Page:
# Fredholm Alternative and Riesz Schauder Theorem

Theorem (Analytic Fredholm Alternative) Let ${D}$ be a connected open subset of ${{\mathbb C}}$ and ${\mathcal{H}}$ be a separable Hilbert space. Suppose that ${f : D \longrightarrow \mathcal{L} (\mathcal{H})}$ is an analytic operator-valued function such that ${f(z)}$ is compact ${\forall z \in D}$. Then either

1. ${(I - f(z)) ^{-1}}$ does not exist ${\forall z \in D}$.
2. ${(I - f(z)) ^{-1}}$ exists ${\forall z \in D\setminus S}$, where ${S}$ is discrete.

Proof: We will prove it in 6 steps. First we will prove the result holds in the neighborhood of any ${z_0 \in D}$, then by a connectedness argument to get the result on all ${D}$.

Step 1:

Let ${z_0 \in D}$, there exists ${r > 0}$ such that if ${|z - z_0| < r}$, then ${\| f(z) - f(z_0)\| \le \frac{1}{2}}$. Since ${f(z_0)}$ is compact, there exists a finite rank operator ${F}$ such that ${\| F - f(z_0)\| \le \frac{1}{2}}$. This implies ${\| F - f(z)\| \le 1}$ for all ${z \in D_r:= \{ z \in D : |z-z_0| < r\}}$. So ${(I - f(z) +F )^{-1}}$ exists and is bounded and analytic on ${D_r}$.

Step 2 (Relation between ${I - f(z)}$ and ${I - f(z) +F}$):

Let ${g(z) = F(I - f(z) + F)^{-1}}$, then one has

$\displaystyle I - f(z) = (I - g(z)) (I - f(z) +F).$

1. ${I - f(z)}$ is invertible iff ${I - g(z)}$ is invertible.
2. ${f(z) \psi = \psi}$ has non-zero solution iff ${g(z) \varphi = \varphi}$ has non-zero solution.

Step 3 (Analysis of ${g(z)}$):

Since ${F}$ is finite rank, there exists orthonormal vectors ${\psi_1, \cdots, \psi_N}$ such that ${F(\varphi) = \sum_{i=1}^N \alpha_i (\varphi) \psi_i}$ where ${\alpha_i \in H^*}$. By Riesz representation, there exists vectors ${\phi_1, \cdots \phi_N}$ such that ${\alpha_i( \varphi) = \langle \varphi, \phi_i \rangle}$. Therefore ${F(\varphi) = \sum_{i=1}^N \langle \varphi, \phi_i \rangle \psi_i}$. And we have

$\displaystyle g(z) v = \sum_{i = 1}^N \langle (I - f(z) + F)^{-1} v ,\phi_i \rangle \psi_i = \sum_{i = 1}^N \langle v , [(I - f(z) + F)^{-1}]^* \phi_i \rangle \psi_i.$

Denoting ${\varphi_i(z) = [(I - f(z) + F)^{-1}]^* \phi_i}$, we get that ${g(z) = \sum_{i=1}^N \langle \cdot , \varphi_i(z) \rangle \psi_i}$.

Step 4:

If ${g(z) \varphi = \varphi}$, then ${\varphi = \sum_{n=1}^N \beta_n \psi_n}$ and ${\sum_{m=1}^N \langle \psi_m , \varphi_n(z) \rangle \beta_m = \beta_n}$ for ${m = 1, 2, \cdots , N}$, and some ${\vec{\beta} = (\beta_1, \cdots, \beta_N)}$. This is equivalent to say

$\displaystyle \sum_{m=1} ( \delta_{nm} - \langle \psi_m , \varphi_n(z) \rangle ) \beta_m = 0.$

Since ${ \langle \psi_m , \varphi_n(z) \rangle}$ is analytic on ${D_r}$, ${d(z) := \det ( \delta_{nm} - \langle \psi_m , \varphi_n(z) \rangle )}$ is also analytic. This implies the set ${S = \{z \in D_r: d(z) = 0\}}$ is either all of ${D_r}$ or a discrete set in ${D_r}$. If ${S = D_r}$, then the first alternative in the theorem holds.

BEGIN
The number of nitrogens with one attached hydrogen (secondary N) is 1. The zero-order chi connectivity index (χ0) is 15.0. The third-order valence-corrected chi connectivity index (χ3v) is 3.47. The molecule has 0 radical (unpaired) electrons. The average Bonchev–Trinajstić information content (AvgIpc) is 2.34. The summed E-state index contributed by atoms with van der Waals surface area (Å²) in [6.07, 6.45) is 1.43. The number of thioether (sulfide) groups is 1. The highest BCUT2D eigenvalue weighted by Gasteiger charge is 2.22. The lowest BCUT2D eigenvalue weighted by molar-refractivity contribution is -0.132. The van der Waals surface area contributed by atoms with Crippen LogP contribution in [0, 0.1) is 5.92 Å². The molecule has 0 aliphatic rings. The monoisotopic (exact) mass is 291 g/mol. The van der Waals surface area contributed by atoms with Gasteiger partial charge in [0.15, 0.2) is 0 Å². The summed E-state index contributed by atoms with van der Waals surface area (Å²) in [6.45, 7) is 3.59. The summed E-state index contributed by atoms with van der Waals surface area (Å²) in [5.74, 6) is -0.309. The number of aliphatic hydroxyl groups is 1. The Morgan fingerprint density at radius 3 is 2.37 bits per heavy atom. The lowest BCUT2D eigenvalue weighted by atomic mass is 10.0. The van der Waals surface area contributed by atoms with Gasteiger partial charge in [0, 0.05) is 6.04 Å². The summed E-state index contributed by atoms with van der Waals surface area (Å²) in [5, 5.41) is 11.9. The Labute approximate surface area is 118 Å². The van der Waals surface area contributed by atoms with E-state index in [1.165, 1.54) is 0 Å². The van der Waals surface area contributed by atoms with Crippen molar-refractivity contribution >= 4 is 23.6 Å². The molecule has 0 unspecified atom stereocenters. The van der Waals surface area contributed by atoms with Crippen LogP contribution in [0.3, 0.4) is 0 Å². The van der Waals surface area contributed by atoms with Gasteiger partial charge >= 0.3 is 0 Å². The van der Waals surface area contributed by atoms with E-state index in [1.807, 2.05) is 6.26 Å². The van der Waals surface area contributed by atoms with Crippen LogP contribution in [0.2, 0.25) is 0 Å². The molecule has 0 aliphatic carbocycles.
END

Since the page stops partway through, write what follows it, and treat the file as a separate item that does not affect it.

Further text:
Step 5:

Suppose ${d(z) \neq 0}$, we will show that ${I- g(z)}$ is invertible. Indeed, ${I - g(z)}$ is injective by step 4. By Inverse Mapping Theorem it remains to show it is also onto. Let ${\psi \in \mathcal{H}}$, we need to solve the equation ${(I- g(z)) \varphi = \psi}$ for some ${\varphi \in \mathcal{H}}$. Let ${\varphi = \psi + p}$, then ${p}$ has to solve

$\displaystyle (I - g(z)) (\psi + p) = \psi$

$\displaystyle \Leftrightarrow \quad p = g(z) (\psi + p).$

But ran ${g(z) \subset span \{ \psi_1 ,\cdots \psi_N\}}$. So ${p = \sum_{n=1}^N \gamma_n \psi_n}$ for some ${(\gamma_1 , \cdots , \gamma_N) \in {\mathbb C}^N}$. Substitute back and use the formula for ${g(z)}$, we get ${\gamma_n = \langle \psi, \varphi_n (z) \rangle + \sum_{m =1}^N \gamma_m \langle \psi_m , \varphi_n (z) \rangle}$. Therefore

$\displaystyle \sum_{m=1}^N (\delta_{mn} - \langle \psi_m , \varphi_n (z) \rangle ) \gamma_m = \langle \psi , \varphi_n (z) \rangle.$

Since ${d(z) \neq 0}$, this inhomogeneous system has a solution. This implies ${I - g(z)}$ is invertible if ${d(z) \neq 0}$.

Step 6:

We have proved for every ${z \in D}$, there is a neighborhood where the Analytic Fredholm Alternative holds. Define the sets ${O_1 := \{ z \in D:}$ there exists a neighborhood around ${z}$ where the first alternative holds\}, ${O_2 := \{ z \in D:}$ there exists a neighborhood around ${z}$ where the second alternative holds\}. Therefore ${O_1 \cap O_2 = \emptyset}$ and ${D = O_1 \cup O_2}$. By the definition of ${O_1}$ and ${O_2}$, we know both sets are open. Since ${D}$ is connected, we know either ${D = O_1}$ or ${D = O_2}$. This concludes the proof. $\Box$

Corollary 1 (Fredholm Alternative) If ${A}$ is compact, ${\lambda \in {\mathbb C}}$ nonzero, then either ${(\lambda I - A)^{-1}}$ exists or ${A \psi = \lambda \psi}$ has a nonzero solution.

Proof: Apply the theorem to ${f(z) = zA}$ with ${D = {\mathbb C}}$ at ${z = \frac{1}{\lambda}.}$ $\Box$

Corollary 2 (Riesz Schauder Theorem) Let ${A}$ be a compact operator on a separable Hilbert space ${\mathcal{H}}$, then the spectrum ${\sigma(A)}$ is a discrete having no limit points except perhaps at ${\lambda = 0}$. Furthermore, any nonzero ${\lambda \in \sigma(A)}$ is an eigenvalue with finite multiplicity.

Proof: Let ${f(z) = zA}$, define the set ${S:= \{ z \in {\mathbb C} : zA \psi = \psi \text{ has a nonzero solution} \}}$. Since ${ 0 \not\in S}$, by the Analytic Fredholm Alternative, ${S}$ is discrete. If ${\frac{1}{\lambda} \not\in S}$, then ${(I -\frac{1}{\lambda}A)^{-1}}$ exists so ${(\lambda - A)^{-1} = \lambda^{-1} (I -\frac{1}{\lambda}A)^{-1}}$ exists. Hence ${\lambda \not\in \sigma(A)}$. Therefore ${\sigma(A) \subset \{0\} \cup \{ \lambda : \frac{1}{\lambda} \in S\}}$.

The fact that nonzero eigenvalues have finite multiplicity follows from compactness. Otherwise we get infinite orthonormal set of eigenvectors with eigenvalue ${\lambda \neq 0}$, and it have no convergence subsequence. $\Box$